MacCormack et al v. The Adel Wiggins Group et al
MEMORANDUM AND ORDER: IT IS HEREBY ORDERED that the motion of defendant CBS for certification of a question for interlocutory appeal is denied. Signed by District Judge Carol E. Jackson on 11/7/2016. (CLO)
UNITED STATES DISTRICT COURT
EASTERN DISTRICT OF MISSOURI
THE ADEL WIGGINS GROUP, et al.,
Case No. 4:16-CV-00414-CEJ
MEMORANDUM AND ORDER
This matter is before the Court on the motion of defendant CBS Corporation
(CBS) to amend its Order denying CBS’ motion to dismiss [Doc. #277], and grant
certification of an interlocutory appeal pursuant to 28 U.S.C. § 1292(b). Plaintiff has
not responded in opposition, and the time permitted for doing so has expired.
Plaintiff was a civilian employee of the United States Navy from 1958 until
1964, in Boston, Massachusetts. [Doc. #1-1 at ¶ 1]. He was also “employed with
Kambien” from 1966 until 1969 and “employed with Polaroid” from 1969 until 1997,
in Cambridge, Massachusetts. Id. “During the course of [his] employment at
[those] locations . . . , during non-occupational work projects and/or in other ways,
[he] was exposed to and inhaled, ingested or otherwise absorbed asbestos fibers
and/or asbestiform fibers emanating from certain products [he] was working with
and around[,] which were manufactured, sold, distributed or installed by the
[d]efendants.” Id. ¶ 2. Plaintiff alleges he was “first exposed to and inhaled,
ingested or otherwise absorbed asbestos fibers and/or asbestiform fibers emanating
from certain products [he] worked with or around outside the State of Missouri . . .
.” Id. ¶ 3. The asbestos-containing products at issue were allegedly manufactured,
sold, distributed or installed by the defendants. In 2012, plaintiff was diagnosed
with asbestosis. On September 15, 2015, he was diagnosed with “asbestos-related”
mesothelioma. Id. ¶ 4. Plaintiff alleges that his illness was caused by exposure to
the defendants’ products.
The complaint names seventy-eight defendants. Plaintiff contends that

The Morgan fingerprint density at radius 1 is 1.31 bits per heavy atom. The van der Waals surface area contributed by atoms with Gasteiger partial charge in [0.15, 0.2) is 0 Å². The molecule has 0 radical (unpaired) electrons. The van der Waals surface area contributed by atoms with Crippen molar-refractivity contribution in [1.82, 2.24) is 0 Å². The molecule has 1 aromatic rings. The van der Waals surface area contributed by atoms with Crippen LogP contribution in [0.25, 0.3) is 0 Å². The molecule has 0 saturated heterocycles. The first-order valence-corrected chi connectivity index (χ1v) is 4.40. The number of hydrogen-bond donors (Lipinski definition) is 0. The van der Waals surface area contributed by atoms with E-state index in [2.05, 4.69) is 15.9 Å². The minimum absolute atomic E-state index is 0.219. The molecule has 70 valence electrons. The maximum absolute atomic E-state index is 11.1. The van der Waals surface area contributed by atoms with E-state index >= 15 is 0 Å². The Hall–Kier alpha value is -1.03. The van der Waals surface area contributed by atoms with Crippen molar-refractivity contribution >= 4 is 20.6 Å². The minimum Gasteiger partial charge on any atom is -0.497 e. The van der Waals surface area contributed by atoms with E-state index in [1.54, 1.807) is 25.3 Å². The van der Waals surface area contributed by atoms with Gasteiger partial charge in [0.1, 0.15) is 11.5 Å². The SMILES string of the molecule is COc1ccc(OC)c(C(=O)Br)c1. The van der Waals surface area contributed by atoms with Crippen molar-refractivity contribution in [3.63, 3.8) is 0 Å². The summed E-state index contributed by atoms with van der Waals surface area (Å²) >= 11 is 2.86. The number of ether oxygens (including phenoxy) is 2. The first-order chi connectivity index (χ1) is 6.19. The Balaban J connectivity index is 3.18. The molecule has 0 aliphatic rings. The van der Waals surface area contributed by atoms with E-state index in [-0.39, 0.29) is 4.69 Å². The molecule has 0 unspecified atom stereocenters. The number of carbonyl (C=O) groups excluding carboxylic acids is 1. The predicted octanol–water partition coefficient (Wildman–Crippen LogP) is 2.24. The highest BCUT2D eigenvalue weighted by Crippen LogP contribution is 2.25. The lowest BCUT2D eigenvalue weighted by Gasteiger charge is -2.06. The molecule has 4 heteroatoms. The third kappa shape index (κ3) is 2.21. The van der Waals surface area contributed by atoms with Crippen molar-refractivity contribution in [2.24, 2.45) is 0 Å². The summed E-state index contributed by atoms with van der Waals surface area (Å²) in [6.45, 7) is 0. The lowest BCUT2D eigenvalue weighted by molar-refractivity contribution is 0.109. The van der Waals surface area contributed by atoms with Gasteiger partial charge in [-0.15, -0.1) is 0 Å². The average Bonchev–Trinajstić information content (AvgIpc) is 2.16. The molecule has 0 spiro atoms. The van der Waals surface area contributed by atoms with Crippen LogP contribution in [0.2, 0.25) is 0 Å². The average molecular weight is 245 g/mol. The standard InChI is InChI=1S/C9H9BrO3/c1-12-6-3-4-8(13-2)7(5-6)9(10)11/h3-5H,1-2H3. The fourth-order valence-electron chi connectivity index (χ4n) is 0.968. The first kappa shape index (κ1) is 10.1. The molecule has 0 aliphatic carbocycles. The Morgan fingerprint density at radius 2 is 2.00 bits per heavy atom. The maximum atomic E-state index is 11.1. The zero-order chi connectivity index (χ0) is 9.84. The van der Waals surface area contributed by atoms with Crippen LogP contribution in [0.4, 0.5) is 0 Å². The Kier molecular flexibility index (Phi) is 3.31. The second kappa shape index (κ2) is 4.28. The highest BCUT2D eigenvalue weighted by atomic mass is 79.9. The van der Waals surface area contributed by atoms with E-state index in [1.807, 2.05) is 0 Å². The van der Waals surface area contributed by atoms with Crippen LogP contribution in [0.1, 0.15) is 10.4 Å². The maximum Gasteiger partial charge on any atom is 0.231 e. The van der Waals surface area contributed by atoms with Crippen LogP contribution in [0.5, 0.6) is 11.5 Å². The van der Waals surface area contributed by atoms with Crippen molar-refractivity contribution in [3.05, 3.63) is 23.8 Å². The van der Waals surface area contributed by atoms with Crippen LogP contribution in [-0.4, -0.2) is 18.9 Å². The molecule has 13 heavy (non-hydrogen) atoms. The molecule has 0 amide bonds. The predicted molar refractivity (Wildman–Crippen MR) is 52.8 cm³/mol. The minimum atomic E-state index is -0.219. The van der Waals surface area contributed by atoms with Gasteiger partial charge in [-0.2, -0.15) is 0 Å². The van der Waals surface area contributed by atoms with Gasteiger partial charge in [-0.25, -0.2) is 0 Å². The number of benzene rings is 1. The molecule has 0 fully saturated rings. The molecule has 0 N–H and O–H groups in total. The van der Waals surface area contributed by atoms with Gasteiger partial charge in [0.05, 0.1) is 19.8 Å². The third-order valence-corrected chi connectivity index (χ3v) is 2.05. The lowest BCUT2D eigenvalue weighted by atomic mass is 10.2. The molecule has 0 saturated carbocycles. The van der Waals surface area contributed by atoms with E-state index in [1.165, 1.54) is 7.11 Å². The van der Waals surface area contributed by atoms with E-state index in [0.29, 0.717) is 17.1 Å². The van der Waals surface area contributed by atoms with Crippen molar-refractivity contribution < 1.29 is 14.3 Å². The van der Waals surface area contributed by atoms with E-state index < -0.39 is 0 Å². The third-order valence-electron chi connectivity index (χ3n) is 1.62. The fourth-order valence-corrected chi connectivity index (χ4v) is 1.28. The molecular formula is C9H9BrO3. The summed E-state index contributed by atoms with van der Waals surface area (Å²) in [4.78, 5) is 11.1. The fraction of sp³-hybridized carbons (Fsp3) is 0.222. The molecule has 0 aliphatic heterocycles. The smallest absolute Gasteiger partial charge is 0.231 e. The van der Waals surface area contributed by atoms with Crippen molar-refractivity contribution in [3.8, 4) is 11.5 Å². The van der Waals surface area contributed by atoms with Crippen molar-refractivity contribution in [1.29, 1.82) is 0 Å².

defendants are “amenable to suit in the State of Missouri by reason [of] having
sold, distributed and/or installed the aforementioned asbestos-containing products
in Missouri or by reason of having placed the same into the stream of commerce for
use in Missouri, and by reason of having committed a tortious act against [p]laintiff
in Missouri.” Id. ¶ 7. Neither plaintiff nor defendant CBS is a citizen of Missouri, and
this litigation concededly has no connection to Missouri.
Defendant CBS filed a motion to dismiss for lack of personal jurisdiction
pursuant to Fed. R. Civ. P. 12(b)(2). Specifically defendant argued that “CBS’
contacts with Missouri [do not] satisfy the demanding due process test imposed by
Daimler AG v. Bauman.” [Doc. #96-1]. Defendant CBS further claimed that
“Knowlton is not even persuasive, much less controlling, as to the jurisdictional
effect . . . to be given Missouri’s foreign corporation registration requirements,” and
“Missouri law does not allow for implied consent-based general jurisdiction over
CBS where such jurisdiction would otherwise be precluded by due process.” Id. at 5
(internal formatting omitted). The motion was denied. [Doc. #277].
CBS now seeks certification of an interlocutory appeal on the question of
whether CBS has consented to the general jurisdiction of Missouri courts by
complying with Missouri’s corporate registration statute (Mo. Rev. Stat §§ 351.572,
351.586 (2014)), as held in Knowlton v. Allied Van Lines, 900 F.2d 1196 (8th Cir.
II. Legal Standard
Section 1292(b) of Title 28 of the United States Code provides a mechanism
for a district court to grant an appeal on an otherwise non-final order. In order to
satisfy § 1292(b), a case must involve an issue that concerns “(1) a controlling
question of law as to which there is (2) a substantial ground for difference of
opinion and upon which (3) a decision will materially advance the ultimate outcome